Bottomless Soup Bowl

After discussing the effects of volume and duration (the “space-time continuum” as applied to dieting), Wansink describes what is probably his most (in)famous experiment, the Bottomless Soup Bowl.
The Bottomless Soup Bowl experiment took place in the Spice Box, the experimental restaurant dining room sponsored by the Department of Food Science and Human Nutrition at the University of Illinois at Urbana-Champaign. Wansink and his fellow researchers arranged four 18-oz soup bowls around a table. Two of the bowls were connected to food-grade tubing, which was connected in turn to six-quart vats of Campbell’s Tomato Soup. The vats were kept out of sight, and the height was adjusted so that the level of soup in the bowls was at the same height as the liquid in the vats. As the diners ate their soup, the trick bowls refilled, but not to the top. Rather, the level dropped, providing some indication that progress had been made. As Wansink tells it, there were a few kinks to be worked out, and not just in the tubing:
Of the 62 people who showed up for lunch, only two discovered what was occurring. One bent down to retrieve a dropped napkin, and quickly pointed out the Borg-like tubing under the table to the rest of his lunch companions. The second person had a much more dramatic experience. Forgetting for a moment that he was not at a medieval banquet, this man picked up the bowl to drink out of it as if he were channeling one of his Viking ancestors. It made a loud gurgle and the tomato soup-filled tube slithered up through the table like a coral snake. This made the woman next to him shriek, and the man across from him tipped over his chair in his haste to escape. These two people and their companions were dropped from the study. None of the other 54 suspected a thing.
To me, there is an interesting lesson to be drawn from the Bottomless Soup Bowl. As you know if you’ve been reading my earlier WHEE diaries, Dr. David Kessler argued in his book The End of Overeating that the American food industry is making processed food irresistible through the addition of sugar, fat, and salt. What the Bottomless Soup Bowl shows is that sugar and fat (at least) aren’t necessary to keep us eating more and more. In fact, the diners with the trick bowls at the Spice Box ate more than 50% more soup on average. Wansink says that some ate more than a quart of soup! That’s three times what the diners with the normal bowls ate.
For Wansink, the most important lesson is that we aren’t good at estimating the number of calories in our food. The “normal” diners underestimated their calories by about 20 percent – they thought they’d eaten around 123 calories, but had actually consumed over 150. The other diners thought they’d eaten 127 calories,  but they’d actually consumed 268 calories on average – their estimates were off by over 100 percent. Yet most of the bottomless bowl diners reported feeling no more full than did the others.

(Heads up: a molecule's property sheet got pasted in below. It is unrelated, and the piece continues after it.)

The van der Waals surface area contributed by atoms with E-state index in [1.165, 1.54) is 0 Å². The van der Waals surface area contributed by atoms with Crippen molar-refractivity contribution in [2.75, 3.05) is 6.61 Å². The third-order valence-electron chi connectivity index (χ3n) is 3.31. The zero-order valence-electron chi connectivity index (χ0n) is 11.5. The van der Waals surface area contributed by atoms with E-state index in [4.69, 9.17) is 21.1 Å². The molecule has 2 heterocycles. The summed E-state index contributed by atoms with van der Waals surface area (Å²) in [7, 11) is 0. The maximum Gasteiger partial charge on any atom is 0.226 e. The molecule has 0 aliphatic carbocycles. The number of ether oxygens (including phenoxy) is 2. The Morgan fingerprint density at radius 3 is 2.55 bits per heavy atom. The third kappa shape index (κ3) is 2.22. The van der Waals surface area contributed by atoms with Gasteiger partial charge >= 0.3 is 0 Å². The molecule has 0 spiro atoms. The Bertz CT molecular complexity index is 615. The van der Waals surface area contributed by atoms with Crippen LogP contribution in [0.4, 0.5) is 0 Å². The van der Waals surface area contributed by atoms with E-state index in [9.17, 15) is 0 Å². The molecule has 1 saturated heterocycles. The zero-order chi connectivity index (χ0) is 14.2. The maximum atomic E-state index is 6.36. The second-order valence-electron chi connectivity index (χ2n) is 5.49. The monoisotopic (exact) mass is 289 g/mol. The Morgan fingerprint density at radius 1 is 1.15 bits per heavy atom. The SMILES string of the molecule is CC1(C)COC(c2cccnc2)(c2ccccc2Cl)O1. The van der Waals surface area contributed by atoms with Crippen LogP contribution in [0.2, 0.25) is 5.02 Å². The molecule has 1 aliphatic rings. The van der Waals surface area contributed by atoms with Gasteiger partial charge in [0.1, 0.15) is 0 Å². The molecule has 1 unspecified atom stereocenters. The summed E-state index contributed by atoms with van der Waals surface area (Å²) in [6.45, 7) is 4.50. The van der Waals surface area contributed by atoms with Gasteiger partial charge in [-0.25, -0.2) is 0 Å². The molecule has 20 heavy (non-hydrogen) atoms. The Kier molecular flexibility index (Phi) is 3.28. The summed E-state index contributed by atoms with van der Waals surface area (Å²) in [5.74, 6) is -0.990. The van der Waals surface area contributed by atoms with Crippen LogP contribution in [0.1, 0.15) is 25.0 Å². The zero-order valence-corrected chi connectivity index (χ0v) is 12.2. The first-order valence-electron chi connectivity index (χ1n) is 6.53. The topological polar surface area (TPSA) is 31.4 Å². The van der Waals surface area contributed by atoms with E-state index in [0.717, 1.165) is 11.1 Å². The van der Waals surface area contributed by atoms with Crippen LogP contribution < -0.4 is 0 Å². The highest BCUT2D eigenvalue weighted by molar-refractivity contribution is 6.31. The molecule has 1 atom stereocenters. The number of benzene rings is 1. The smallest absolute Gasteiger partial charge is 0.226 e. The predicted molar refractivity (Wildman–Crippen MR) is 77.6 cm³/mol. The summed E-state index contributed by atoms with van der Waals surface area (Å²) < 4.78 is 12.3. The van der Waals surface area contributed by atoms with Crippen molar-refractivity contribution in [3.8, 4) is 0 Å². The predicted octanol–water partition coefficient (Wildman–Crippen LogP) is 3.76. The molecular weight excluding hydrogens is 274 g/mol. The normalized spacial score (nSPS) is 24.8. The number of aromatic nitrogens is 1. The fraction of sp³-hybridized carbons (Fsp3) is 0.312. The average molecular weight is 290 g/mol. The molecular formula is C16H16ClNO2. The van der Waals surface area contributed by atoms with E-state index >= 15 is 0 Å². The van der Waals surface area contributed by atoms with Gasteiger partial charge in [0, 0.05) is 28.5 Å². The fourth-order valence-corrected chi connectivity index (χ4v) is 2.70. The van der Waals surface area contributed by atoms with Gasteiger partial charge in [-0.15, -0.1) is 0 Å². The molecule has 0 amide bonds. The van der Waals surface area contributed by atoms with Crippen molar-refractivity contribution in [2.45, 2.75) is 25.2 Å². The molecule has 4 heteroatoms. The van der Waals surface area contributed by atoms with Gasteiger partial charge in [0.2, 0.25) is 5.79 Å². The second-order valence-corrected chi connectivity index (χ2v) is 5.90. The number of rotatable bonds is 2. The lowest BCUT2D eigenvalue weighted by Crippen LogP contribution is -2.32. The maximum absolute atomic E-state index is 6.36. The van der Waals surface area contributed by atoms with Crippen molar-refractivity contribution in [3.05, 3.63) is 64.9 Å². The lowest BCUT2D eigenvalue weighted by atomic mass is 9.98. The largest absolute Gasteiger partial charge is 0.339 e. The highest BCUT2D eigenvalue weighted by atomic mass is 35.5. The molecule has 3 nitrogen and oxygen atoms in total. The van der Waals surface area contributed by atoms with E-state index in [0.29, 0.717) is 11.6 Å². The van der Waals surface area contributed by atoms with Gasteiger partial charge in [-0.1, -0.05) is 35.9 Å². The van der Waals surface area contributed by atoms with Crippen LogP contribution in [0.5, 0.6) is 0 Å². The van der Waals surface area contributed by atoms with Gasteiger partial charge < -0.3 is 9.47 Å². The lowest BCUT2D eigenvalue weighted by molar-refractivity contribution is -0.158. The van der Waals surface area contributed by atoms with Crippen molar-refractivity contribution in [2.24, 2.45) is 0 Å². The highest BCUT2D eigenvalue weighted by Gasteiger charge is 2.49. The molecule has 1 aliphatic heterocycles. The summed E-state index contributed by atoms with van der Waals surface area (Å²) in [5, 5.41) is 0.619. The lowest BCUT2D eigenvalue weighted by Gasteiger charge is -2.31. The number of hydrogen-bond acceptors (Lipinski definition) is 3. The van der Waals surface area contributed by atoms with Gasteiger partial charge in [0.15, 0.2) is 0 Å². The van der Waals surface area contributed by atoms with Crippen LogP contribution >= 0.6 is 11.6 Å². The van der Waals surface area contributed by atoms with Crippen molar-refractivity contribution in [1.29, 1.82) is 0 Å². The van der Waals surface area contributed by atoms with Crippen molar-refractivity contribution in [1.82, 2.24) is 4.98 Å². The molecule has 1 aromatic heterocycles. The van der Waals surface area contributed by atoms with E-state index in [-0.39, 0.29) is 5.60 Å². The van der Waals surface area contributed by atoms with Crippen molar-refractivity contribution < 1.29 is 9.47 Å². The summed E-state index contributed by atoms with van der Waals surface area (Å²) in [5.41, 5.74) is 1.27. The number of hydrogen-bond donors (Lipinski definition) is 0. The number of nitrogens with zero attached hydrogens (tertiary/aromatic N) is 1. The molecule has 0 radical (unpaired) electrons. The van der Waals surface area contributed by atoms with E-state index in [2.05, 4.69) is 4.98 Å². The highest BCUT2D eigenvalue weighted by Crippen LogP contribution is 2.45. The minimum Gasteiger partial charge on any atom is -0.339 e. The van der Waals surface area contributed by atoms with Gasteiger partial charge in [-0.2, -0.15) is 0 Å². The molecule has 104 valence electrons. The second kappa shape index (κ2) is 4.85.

Wansink then refers to other studies to show that the 20% underestimate is not just an artifact of his experiment. In fact, the 20% is a typical underestimate – for normal-weight people, that is. Overweight and obese people underestimate their calorie by 30, 40, or even 50%. But these studies are not common knowledge:
Scientists, physicians, and counselors have often blamed overweight people for trying to fool others (or themselves) about how much they’re eating. Some dieticians, physicians, and family members tell them flat out that they’re “lying” or “in denial.” Hurtful accusations like these only make diet counseling effective at scaring off overweight people, rather than changing them.
Why are overweight people more inaccurate in their estimates? Wansink suggests that in fact, everyone is less accurate at estimating calories as meals get larger. In fact, says Wansink:
It seems that when estimating almost anything–such as weight, height, brightness, loudness, sweetness, and so on–we consistently underestimate things as they get larger…That Popsicle-stick skinny person eating a 2,000-calorie Thanksgiving dinner will underestimate how much he’s eaten by just as much as the heavy person eating a 2,000-calorie pizza dinner. The trouble is that the heavy person tends to eat a whole lot more large meals.
Reengineering Strategy #2: 
See All You Eat 
As I noted in my previous diary, Wansink closes each chapter with a healthy eating strategy related to the lessons of the chapter. This chapter’s strategy is a two-part strategy:
“See it before you eat it” 
Rather than eating from a Bottomless Bowl of tomato soup – or worse yet, a Bottomless Bowl of ice cream or candy – preplate your food. Decide how much you’re going to eat, take it out of the larger container, and put it in a smaller container before you eat it. Make it easy to see the level going down, like the subjects in the Spice Box who had the normal bowls, rather than the Bottomless Bowls.
“See it while you eat it” 
Or rather, keep the empties visible while you’re deciding whether to have more. If you’re eating chicken wings, keep the bones on your plate while you decide whether to have seconds. The same applies to beverages, says Wansink. If you’re serving wine at your dinner party,
…keep the empty wine bottles on the table and pour refills into fresh glasses, without clearing the others. This should help stretch your supply of North Dakota wine.